Some time ago at Sunday Mass, I looked up to see a woman texting on her phone in line for Holy Communion.
My heart stopped. It was the most blatant, shocking show of distraction I’d ever seen. To be so close to Jesus, to be approaching this intimate moment of union with Him—and to be so far away in thought and so disinterested in this profound mystery.
Clearly, she doesn’t realize what she is doing, I reminded myself, trying to pluck the quick judgment from my own distracted mind.
And then the Lord reminded me that I, who did know, wasn’t recollected either. I lowered my eyes and admitted it. Yes, Lord, I am so very scattered.
I wished I could close the doors inside of me which seemed to open up into highways of thoughts, running like neon streaks across sacred things. I wished I could silence completely the static from my inner stations of noise, the dial always turning and searching for something new and numbing. I wished my heart was less hummingbird-like, in a constant hum of activity, a blur of motion, my mind scattered like a little diaspora.
But the saints would say, emphatically, don’t give in to that discouragement. Return again to prayer, and again, and again. The struggle is a suffering and even that can be given to God.
For years St. Teresa of Avila had a difficult time quieting her active mind and the “great noise” in her head, and this caused her an incredible amount of pain. She remarks in the Interior Castle how relieved she felt when she came to understand that “Ordinarily the mind flies about quickly, for only God can hold it fast in such a way as to make it seem that we are somehow loosed from this body.” She says, “Just as we cannot stop the movement of the heavens, but they proceed in rapid motion, so neither can we stop our mind…and we think we are lost and have wasted time spent before God. But the soul is perhaps completely joined with Him in the dwelling places very close to the center while the mind is on the outskirts of the castle suffering from a thousand wild and poisonous beasts, and meriting by this suffering.”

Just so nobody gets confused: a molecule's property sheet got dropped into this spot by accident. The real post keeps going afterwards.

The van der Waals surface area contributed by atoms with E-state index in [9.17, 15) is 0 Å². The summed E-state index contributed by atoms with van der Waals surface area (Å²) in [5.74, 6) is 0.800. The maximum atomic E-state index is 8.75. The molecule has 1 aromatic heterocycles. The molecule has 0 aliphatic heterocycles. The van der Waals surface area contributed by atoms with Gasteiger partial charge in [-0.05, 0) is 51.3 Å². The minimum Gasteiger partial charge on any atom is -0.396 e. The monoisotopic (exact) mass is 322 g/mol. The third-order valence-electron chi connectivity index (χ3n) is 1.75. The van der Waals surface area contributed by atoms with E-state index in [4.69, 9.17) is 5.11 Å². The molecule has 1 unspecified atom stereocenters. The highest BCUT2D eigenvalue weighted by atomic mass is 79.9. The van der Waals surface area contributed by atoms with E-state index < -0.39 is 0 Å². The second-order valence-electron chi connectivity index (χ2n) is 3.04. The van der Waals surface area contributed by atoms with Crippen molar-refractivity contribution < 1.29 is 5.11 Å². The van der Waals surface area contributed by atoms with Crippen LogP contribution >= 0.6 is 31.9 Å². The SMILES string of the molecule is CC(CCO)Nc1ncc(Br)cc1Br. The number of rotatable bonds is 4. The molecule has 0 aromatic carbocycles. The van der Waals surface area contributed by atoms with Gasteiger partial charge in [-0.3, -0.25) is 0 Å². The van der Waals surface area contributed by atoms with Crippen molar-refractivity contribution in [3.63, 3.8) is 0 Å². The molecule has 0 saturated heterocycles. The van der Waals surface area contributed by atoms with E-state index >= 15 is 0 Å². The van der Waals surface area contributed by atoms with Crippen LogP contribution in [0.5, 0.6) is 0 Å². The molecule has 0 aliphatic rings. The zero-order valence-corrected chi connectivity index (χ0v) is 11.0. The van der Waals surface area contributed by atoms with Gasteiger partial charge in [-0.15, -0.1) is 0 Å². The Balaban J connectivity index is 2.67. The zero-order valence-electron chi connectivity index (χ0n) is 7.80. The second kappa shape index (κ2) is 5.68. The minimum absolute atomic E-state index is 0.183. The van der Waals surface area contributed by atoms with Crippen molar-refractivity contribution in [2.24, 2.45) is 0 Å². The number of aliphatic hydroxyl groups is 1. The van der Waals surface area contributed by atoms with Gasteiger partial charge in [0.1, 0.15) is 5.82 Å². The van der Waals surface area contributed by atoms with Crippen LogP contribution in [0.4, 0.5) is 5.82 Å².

While the devil wants us to give up prayer altogether, frustrated by our own lack of concentration, she urges the opposite. Surrendering even our weak and distracted minds, we must refuse stubbornly to stop praying. And what is beautiful is that the Lord can keep us united to Him in the innermost places of our soul even while our thoughts fly about like butterflies. We can—we must—try to collect them in mental nets, to focus on Christ and holy things, and take every thought captive. But even should we fail, our desire for Him is an anchor for our heart.
And there, in the deep, we are united to Him.
When and if He wills to subject our humanity to Himself, and sweep us into complete recollection, He will do it. We can only dispose ourselves to it: holding to our prayer time, finding some silence, filling our mind with good reading, keeping our eyes down and our hearts lifted. And, yes, putting our phones away now and then.
Then we can look forward to a time when the only One scattering will be Christ, scattering our darkness. And gathering us into wholeness in Him.
Photo of Mont St-Michel by Fr. Steven Kunkel, used with permission.